Also if the memory is unknown the controller parameters may not be set up
correctly for it leading to wrong handling by the controller.
When companies want to design reliable SSDs for non consumer
markets there are many additional steps they take in their processes
such as qualifying the memory to see which is the best, allocating more memory
to act as hot spares for defective blocks, using better reliability
architecture, and burn-in and functional test before shipping.
- Saving time and cost on testing the design. Many consumer SSD products
aren't adequately validated before they're shipped. That's why you hear about
firmware upgrades and recalls. It's expensive for SSD makers to invest in
comprehensive tests before they ship - and some consumer SSD marketers worry
that if they delay their launches they run the risk of losing market share.
But even when all those precautions are taken - expensive SLC
flash enterprise SSDs can fail too. The difference in the enterprise is
that the data is more likely to be
backed up and the
storage system is likely to be protected by a
RAID-like or fail-over
architecture which means that life can go on without too much disruption.
it's any consolation the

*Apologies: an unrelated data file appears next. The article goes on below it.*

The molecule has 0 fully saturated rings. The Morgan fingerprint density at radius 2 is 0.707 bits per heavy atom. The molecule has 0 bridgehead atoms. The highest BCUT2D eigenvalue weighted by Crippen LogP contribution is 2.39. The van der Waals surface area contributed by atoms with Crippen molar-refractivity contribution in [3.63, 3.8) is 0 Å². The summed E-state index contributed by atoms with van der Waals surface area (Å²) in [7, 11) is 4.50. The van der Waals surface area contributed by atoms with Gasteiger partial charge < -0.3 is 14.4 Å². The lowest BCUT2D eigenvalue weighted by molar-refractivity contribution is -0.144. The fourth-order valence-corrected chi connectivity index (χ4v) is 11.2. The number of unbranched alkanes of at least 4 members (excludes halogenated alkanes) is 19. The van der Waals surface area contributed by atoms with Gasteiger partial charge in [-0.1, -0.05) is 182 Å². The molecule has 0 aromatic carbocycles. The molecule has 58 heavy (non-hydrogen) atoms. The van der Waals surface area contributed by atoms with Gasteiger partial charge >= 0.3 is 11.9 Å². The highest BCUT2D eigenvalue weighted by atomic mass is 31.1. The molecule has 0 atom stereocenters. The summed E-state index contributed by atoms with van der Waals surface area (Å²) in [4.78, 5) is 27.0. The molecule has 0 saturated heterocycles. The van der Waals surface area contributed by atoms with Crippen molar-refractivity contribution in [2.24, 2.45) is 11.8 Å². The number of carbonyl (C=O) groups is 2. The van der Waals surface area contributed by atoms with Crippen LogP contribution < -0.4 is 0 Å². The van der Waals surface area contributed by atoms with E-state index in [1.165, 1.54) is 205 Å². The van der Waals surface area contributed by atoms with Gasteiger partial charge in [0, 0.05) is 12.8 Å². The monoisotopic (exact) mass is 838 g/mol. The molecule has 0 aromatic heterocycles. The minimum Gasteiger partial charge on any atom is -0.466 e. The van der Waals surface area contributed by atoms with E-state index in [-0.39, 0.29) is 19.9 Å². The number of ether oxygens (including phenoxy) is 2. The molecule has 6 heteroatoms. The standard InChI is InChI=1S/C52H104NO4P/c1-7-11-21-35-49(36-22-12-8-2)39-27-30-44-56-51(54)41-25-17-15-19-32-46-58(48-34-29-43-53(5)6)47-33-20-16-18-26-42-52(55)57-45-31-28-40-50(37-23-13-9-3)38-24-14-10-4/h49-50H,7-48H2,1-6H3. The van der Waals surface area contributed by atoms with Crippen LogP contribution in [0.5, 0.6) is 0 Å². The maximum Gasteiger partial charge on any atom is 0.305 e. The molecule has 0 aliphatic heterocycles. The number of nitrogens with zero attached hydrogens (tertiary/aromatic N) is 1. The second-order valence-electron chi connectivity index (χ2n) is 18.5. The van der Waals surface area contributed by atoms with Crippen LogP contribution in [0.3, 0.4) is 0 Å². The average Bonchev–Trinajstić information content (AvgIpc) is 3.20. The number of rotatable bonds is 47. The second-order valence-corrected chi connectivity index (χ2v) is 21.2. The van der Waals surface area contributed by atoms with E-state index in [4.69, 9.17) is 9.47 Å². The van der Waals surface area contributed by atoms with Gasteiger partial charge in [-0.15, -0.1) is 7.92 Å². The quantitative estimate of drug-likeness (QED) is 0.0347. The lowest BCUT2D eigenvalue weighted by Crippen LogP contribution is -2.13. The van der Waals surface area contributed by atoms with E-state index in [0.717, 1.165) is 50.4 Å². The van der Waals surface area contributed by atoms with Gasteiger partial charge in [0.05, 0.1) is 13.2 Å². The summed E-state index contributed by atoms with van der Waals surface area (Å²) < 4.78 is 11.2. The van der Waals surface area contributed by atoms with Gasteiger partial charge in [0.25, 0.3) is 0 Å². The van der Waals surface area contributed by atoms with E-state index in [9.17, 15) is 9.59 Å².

hard disk industry was
even worse at one time. In 1986 when I was designing a demo RAID controller -
most of the brand new drives I got for the project arrived with serious
What is the SSD industry doing to improve the state of the
art? You can get an idea of who's doing what in the
SSD reliability papers.
Why can consumers expect to see more flaky flash SSDs? - the
August 10, 2009
- Intel has been
in the computer news in recent weeks for suspending further shipments of its
SATA 2.5" MLC flash SSD due to a serious design problem.
customers were advised that shipments will resume after what is euphemistically
called - a "firmware upgrade".
This isn't the 1st time that
Intel has shipped a flaky SSD, and it's not the 1st time that a
manufacturer has shipped products where the design was incompletely verified
(or specified) in the 1st place - requiring a frantic firmware upgrade to make
its operational use more satisfactory.
And it won't be the last either.
These stories have become commonplace. And because the latest Intel fiasco
wasn't a surprise - it didn't rate more than a footnote in
to StorageSearch.com may be
shocked that by the frequency with which the storage market's reputation is
being splatted by the residue from so many unreliable new products. And by
that I mean - products whose operation you cannot rely on to be what you
reasonable expected - instead of the narrower meaning of "products
which are dead on arrival" - or which terminally cease operation due to
some form of wear-out,
environmental or age related process.
as 1 of the 3 most important future trends in my